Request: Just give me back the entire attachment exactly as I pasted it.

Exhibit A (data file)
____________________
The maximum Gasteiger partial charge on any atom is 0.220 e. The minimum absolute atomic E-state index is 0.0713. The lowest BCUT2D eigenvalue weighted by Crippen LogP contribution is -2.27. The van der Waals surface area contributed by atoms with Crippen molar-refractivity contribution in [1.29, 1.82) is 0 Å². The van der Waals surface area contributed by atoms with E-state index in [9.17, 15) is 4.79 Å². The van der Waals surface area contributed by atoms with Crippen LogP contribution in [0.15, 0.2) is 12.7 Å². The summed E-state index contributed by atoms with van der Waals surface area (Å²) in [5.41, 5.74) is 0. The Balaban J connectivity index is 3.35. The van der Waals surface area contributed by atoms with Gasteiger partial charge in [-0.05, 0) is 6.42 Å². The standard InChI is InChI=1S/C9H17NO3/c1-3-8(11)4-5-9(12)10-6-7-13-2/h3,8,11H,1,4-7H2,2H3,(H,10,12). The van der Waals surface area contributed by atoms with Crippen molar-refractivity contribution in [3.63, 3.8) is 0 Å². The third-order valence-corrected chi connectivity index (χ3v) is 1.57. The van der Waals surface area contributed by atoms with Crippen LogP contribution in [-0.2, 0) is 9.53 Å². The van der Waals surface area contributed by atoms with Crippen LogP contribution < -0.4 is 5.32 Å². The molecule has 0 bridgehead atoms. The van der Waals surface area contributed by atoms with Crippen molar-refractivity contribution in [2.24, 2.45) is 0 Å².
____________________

The maximum Gasteiger partial charge on any atom is 0.220 e. The minimum absolute atomic E-state index is 0.0713. The lowest BCUT2D eigenvalue weighted by Crippen LogP contribution is -2.27. The van der Waals surface area contributed by atoms with Crippen molar-refractivity contribution in [1.29, 1.82) is 0 Å². The van der Waals surface area contributed by atoms with E-state index in [9.17, 15) is 4.79 Å². The van der Waals surface area contributed by atoms with Crippen LogP contribution in [0.15, 0.2) is 12.7 Å². The summed E-state index contributed by atoms with van der Waals surface area (Å²) in [5.41, 5.74) is 0. The Balaban J connectivity index is 3.35. The van der Waals surface area contributed by atoms with Gasteiger partial charge in [-0.05, 0) is 6.42 Å². The standard InChI is InChI=1S/C9H17NO3/c1-3-8(11)4-5-9(12)10-6-7-13-2/h3,8,11H,1,4-7H2,2H3,(H,10,12). The van der Waals surface area contributed by atoms with Crippen molar-refractivity contribution in [3.63, 3.8) is 0 Å². The third-order valence-corrected chi connectivity index (χ3v) is 1.57. The van der Waals surface area contributed by atoms with Crippen LogP contribution in [-0.2, 0) is 9.53 Å². The van der Waals surface area contributed by atoms with Crippen LogP contribution < -0.4 is 5.32 Å². The molecule has 0 bridgehead atoms. The van der Waals surface area contributed by atoms with Crippen molar-refractivity contribution in [2.24, 2.45) is 0 Å².